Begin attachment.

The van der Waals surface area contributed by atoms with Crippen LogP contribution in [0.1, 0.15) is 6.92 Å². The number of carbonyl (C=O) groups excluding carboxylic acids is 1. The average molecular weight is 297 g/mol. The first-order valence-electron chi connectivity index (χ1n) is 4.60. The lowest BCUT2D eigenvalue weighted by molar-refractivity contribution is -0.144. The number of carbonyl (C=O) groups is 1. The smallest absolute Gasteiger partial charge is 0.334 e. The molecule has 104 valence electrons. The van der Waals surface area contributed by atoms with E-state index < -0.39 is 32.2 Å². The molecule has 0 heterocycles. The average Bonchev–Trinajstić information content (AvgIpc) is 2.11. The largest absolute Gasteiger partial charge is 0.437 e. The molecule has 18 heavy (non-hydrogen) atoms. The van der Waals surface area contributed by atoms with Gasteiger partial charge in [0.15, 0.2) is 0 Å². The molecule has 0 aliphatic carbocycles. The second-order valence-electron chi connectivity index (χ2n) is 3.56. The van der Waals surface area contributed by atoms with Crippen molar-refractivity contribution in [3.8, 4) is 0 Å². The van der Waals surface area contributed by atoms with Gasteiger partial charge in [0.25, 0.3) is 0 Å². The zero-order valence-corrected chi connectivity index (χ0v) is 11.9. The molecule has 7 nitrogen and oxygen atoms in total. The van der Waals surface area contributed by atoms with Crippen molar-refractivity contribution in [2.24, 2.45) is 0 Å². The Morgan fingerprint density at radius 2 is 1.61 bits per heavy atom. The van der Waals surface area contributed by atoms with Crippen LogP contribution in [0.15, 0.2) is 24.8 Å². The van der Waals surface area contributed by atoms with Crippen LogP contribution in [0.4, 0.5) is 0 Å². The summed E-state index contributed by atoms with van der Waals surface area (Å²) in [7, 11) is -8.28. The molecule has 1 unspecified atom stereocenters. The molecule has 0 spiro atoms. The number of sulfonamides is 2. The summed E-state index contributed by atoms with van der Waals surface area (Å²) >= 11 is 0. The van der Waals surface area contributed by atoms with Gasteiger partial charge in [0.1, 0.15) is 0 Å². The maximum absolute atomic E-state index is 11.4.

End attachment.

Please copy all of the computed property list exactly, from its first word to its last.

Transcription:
The van der Waals surface area contributed by atoms with Crippen LogP contribution in [0.1, 0.15) is 6.92 Å². The number of carbonyl (C=O) groups excluding carboxylic acids is 1. The average molecular weight is 297 g/mol. The first-order valence-electron chi connectivity index (χ1n) is 4.60. The lowest BCUT2D eigenvalue weighted by molar-refractivity contribution is -0.144. The number of carbonyl (C=O) groups is 1. The smallest absolute Gasteiger partial charge is 0.334 e. The molecule has 104 valence electrons. The van der Waals surface area contributed by atoms with E-state index < -0.39 is 32.2 Å². The molecule has 0 heterocycles. The average Bonchev–Trinajstić information content (AvgIpc) is 2.11. The largest absolute Gasteiger partial charge is 0.437 e. The molecule has 18 heavy (non-hydrogen) atoms. The van der Waals surface area contributed by atoms with Gasteiger partial charge in [0.15, 0.2) is 0 Å². The molecule has 0 aliphatic carbocycles. The second-order valence-electron chi connectivity index (χ2n) is 3.56. The van der Waals surface area contributed by atoms with Crippen molar-refractivity contribution in [3.8, 4) is 0 Å². The van der Waals surface area contributed by atoms with Gasteiger partial charge in [0.25, 0.3) is 0 Å². The zero-order valence-corrected chi connectivity index (χ0v) is 11.9. The molecule has 7 nitrogen and oxygen atoms in total. The van der Waals surface area contributed by atoms with Crippen molar-refractivity contribution in [2.24, 2.45) is 0 Å². The Morgan fingerprint density at radius 2 is 1.61 bits per heavy atom. The van der Waals surface area contributed by atoms with Crippen LogP contribution in [0.15, 0.2) is 24.8 Å². The van der Waals surface area contributed by atoms with Crippen LogP contribution in [0.4, 0.5) is 0 Å². The summed E-state index contributed by atoms with van der Waals surface area (Å²) in [7, 11) is -8.28. The molecule has 1 unspecified atom stereocenters. The molecule has 0 spiro atoms. The number of sulfonamides is 2. The summed E-state index contributed by atoms with van der Waals surface area (Å²) >= 11 is 0. The van der Waals surface area contributed by atoms with Gasteiger partial charge in [0.1, 0.15) is 0 Å². The maximum absolute atomic E-state index is 11.4.